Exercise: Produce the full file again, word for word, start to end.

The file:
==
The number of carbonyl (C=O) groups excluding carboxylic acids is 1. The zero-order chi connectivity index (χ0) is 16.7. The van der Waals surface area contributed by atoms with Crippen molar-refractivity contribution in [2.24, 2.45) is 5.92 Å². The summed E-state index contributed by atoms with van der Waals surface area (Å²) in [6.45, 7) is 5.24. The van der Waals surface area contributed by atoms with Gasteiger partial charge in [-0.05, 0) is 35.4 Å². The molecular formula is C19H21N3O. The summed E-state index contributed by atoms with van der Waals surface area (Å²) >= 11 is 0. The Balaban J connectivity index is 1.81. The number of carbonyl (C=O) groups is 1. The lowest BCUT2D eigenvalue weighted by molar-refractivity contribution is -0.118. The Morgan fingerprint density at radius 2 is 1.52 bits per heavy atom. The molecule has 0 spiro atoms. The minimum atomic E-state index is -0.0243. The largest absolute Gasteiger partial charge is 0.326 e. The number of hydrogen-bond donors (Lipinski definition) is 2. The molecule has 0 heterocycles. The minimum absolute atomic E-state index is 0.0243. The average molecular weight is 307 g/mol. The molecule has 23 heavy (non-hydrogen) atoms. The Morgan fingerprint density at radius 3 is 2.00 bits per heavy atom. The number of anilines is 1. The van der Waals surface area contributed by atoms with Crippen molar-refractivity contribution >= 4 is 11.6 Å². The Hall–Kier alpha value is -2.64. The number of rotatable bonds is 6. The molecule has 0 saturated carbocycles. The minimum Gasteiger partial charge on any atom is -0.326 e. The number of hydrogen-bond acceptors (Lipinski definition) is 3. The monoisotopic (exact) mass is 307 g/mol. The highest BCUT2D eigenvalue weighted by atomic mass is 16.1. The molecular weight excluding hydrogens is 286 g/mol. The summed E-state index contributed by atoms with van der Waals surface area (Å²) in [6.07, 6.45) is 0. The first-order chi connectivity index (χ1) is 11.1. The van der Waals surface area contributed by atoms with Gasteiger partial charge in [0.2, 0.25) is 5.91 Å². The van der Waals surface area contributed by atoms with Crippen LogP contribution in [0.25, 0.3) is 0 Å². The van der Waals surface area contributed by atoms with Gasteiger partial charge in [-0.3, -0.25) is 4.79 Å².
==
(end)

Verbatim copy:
The number of carbonyl (C=O) groups excluding carboxylic acids is 1. The zero-order chi connectivity index (χ0) is 16.7. The van der Waals surface area contributed by atoms with Crippen molar-refractivity contribution in [2.24, 2.45) is 5.92 Å². The summed E-state index contributed by atoms with van der Waals surface area (Å²) in [6.45, 7) is 5.24. The van der Waals surface area contributed by atoms with Gasteiger partial charge in [-0.05, 0) is 35.4 Å². The molecular formula is C19H21N3O. The summed E-state index contributed by atoms with van der Waals surface area (Å²) >= 11 is 0. The Balaban J connectivity index is 1.81. The number of carbonyl (C=O) groups is 1. The lowest BCUT2D eigenvalue weighted by molar-refractivity contribution is -0.118. The Morgan fingerprint density at radius 2 is 1.52 bits per heavy atom. The molecule has 0 spiro atoms. The minimum atomic E-state index is -0.0243. The largest absolute Gasteiger partial charge is 0.326 e. The number of hydrogen-bond donors (Lipinski definition) is 2. The molecule has 0 heterocycles. The minimum absolute atomic E-state index is 0.0243. The average molecular weight is 307 g/mol. The molecule has 23 heavy (non-hydrogen) atoms. The Morgan fingerprint density at radius 3 is 2.00 bits per heavy atom. The number of anilines is 1. The van der Waals surface area contributed by atoms with Crippen molar-refractivity contribution >= 4 is 11.6 Å². The Hall–Kier alpha value is -2.64. The number of rotatable bonds is 6. The molecule has 0 saturated carbocycles. The minimum Gasteiger partial charge on any atom is -0.326 e. The number of hydrogen-bond acceptors (Lipinski definition) is 3. The monoisotopic (exact) mass is 307 g/mol. The highest BCUT2D eigenvalue weighted by atomic mass is 16.1. The molecular weight excluding hydrogens is 286 g/mol. The summed E-state index contributed by atoms with van der Waals surface area (Å²) in [6.07, 6.45) is 0. The first-order chi connectivity index (χ1) is 11.1. The van der Waals surface area contributed by atoms with Gasteiger partial charge in [0.2, 0.25) is 5.91 Å². The van der Waals surface area contributed by atoms with Crippen LogP contribution in [0.25, 0.3) is 0 Å². The van der Waals surface area contributed by atoms with Gasteiger partial charge in [-0.3, -0.25) is 4.79 Å².